Wash peaches which are nearly or quite ripe, place in a deep dish, sprinkle with sugar, cover and bake until tender.
Stewed Pie-plant. Make a rich syrup by adding sugar to water in which long strips of orange peel have been boiled until tender, lay into it a single layer of pieces of pie-plant three inches long, and stew gently until clear. When done remove and cook another layer. This makes a handsome dessert-dish, ornamented with puff-paste cut in fanciful chapes. Use one orange to two and a half pounds pie-plant
Cut a dozen peaches in halves, peel and take out stones, crack half the seeds, and blanch the kernels; make a clear boiling syrup of one pound of white sugar, and into it put the peaches and kernels; boil very gently for ten minutes, take out half the peaches, boil the rest for ten minutes longer, and take out all the peaches and kernels; mix with the syrup left in the kettle the strained juice of three lemons, and an ounce of isinglass dissolved in a little water and strained; boil up once, fill a mold half full of this syrup or jelly, let stand until "set," add part of the peaches and a little more jelly, and when this is "set," add the rest of the peaches, and fill up the mold with jelly. This makes an elegant ornament. - Miss E. Orissa Dolhear, Cincinnati.
Pare and divide large, fresh, ripe and juicy peaches, sprinkle over them granulated sugar, freeze them like ice-cream for an hour; remove them just before serving, and sprinkle with a little more sugar. Canned peaches and all kinds of berries may be prepared in the same way. - Mrs. A. G. Wilcox,
To Keep Pine-apples. Pare and cut out the eyes of a ripe pine-apple, strip all the pulp from the core with a silver fork; to a pint of this add a pound of granulated sugar, stir occasionally until sugar is dissolved, put in glass fruit-cans, and turn down the covers as closely as possible. This will keep a long time.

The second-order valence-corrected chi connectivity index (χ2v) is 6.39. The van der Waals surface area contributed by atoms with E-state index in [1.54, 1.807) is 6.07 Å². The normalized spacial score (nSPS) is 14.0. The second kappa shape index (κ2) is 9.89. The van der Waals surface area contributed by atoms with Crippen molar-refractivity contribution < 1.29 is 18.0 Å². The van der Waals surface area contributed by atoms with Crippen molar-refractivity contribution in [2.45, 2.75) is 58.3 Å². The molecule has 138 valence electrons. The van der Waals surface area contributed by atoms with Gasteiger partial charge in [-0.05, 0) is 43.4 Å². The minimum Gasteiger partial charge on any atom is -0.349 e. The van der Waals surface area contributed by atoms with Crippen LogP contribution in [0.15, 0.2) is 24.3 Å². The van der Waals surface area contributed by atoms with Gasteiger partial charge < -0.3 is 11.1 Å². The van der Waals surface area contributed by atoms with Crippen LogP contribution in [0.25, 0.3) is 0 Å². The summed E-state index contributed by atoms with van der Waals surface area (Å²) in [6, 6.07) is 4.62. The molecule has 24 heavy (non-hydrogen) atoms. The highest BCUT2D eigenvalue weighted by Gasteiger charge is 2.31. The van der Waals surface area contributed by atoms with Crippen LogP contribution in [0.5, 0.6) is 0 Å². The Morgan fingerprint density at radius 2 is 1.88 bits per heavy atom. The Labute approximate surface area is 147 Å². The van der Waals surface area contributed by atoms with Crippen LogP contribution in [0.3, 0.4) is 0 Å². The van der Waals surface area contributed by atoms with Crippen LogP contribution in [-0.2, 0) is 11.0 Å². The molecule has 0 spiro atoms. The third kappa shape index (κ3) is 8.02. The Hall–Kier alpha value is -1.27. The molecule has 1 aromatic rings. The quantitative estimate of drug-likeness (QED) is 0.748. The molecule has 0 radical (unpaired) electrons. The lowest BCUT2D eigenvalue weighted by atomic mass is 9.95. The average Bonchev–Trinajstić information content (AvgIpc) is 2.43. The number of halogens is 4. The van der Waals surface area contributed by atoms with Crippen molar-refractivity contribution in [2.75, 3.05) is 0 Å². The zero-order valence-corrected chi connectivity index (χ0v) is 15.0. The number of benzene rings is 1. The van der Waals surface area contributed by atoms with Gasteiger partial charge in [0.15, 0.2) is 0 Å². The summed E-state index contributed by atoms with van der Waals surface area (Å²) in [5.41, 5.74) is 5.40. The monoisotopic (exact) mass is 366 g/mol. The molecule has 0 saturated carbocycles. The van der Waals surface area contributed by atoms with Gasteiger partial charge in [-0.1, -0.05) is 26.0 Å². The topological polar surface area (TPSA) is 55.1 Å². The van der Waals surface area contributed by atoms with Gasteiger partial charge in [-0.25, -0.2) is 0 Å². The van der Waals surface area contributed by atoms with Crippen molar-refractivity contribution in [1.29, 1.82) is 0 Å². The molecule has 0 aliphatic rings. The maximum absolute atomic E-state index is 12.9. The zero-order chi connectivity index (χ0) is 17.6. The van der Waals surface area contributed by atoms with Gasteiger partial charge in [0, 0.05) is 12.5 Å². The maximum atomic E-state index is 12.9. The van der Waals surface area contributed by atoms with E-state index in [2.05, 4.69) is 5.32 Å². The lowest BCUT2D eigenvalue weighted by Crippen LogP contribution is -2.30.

Wash and core ripe quinces, fill with sugar, and bake in baking-dish with a little water.
Pare and quarter eight nice pears, and put in a porcelain saucepan with water enough to cook; put on lid, and cook fruit until tender, then remove to a platter; make a syrup of a pound of sugar and a pint of pear-water; add juice of two lemons and the grated rind of one, and put in the pears; cook them for a few minutes in this syrup, then remove to the dish in which they are to be molded. Soak an ounce of gelatine for an hour or two in enough water to cover it, and stir it into the hot syrup; let boil up once and turn it over fruit through a strainer. The mold should be dipped in cold water before putting in fruit. When cold, turn jelly into a dish and serve with whipped cream around the base of pour sweet cream over it in saucers.
Cut ripe peaches and choice well-flavored apples, in proportion of three peaches to one apple, into quarters about the size of a strawberry, place in alternate layers, sprinkle the top thickly with sugar, and add pounded ice; let stand about two hours, mix peaches and apples thoroughly, let stand an hour longer, and serve. - Miss G. B., Newbury port, Mass.
Place a layer of strawberries in a deep dish; cover the same thickly with pulverized sugar; then a layer of berries, and so on, until all are used. Pour over them orange juice, in the proportion of three oranges to a quart of berries. Let stand for an hour, and just before serving sprinkle with pounded ice. Some use claret, grape or currant wine instead of orange juice.
Strawberries with Whipped Cream. Prepare in layers as above, cover with one pint of cream, whites of three eggs and a tea-cup of powdered sugar, whipped together and flavored with strawberry juice.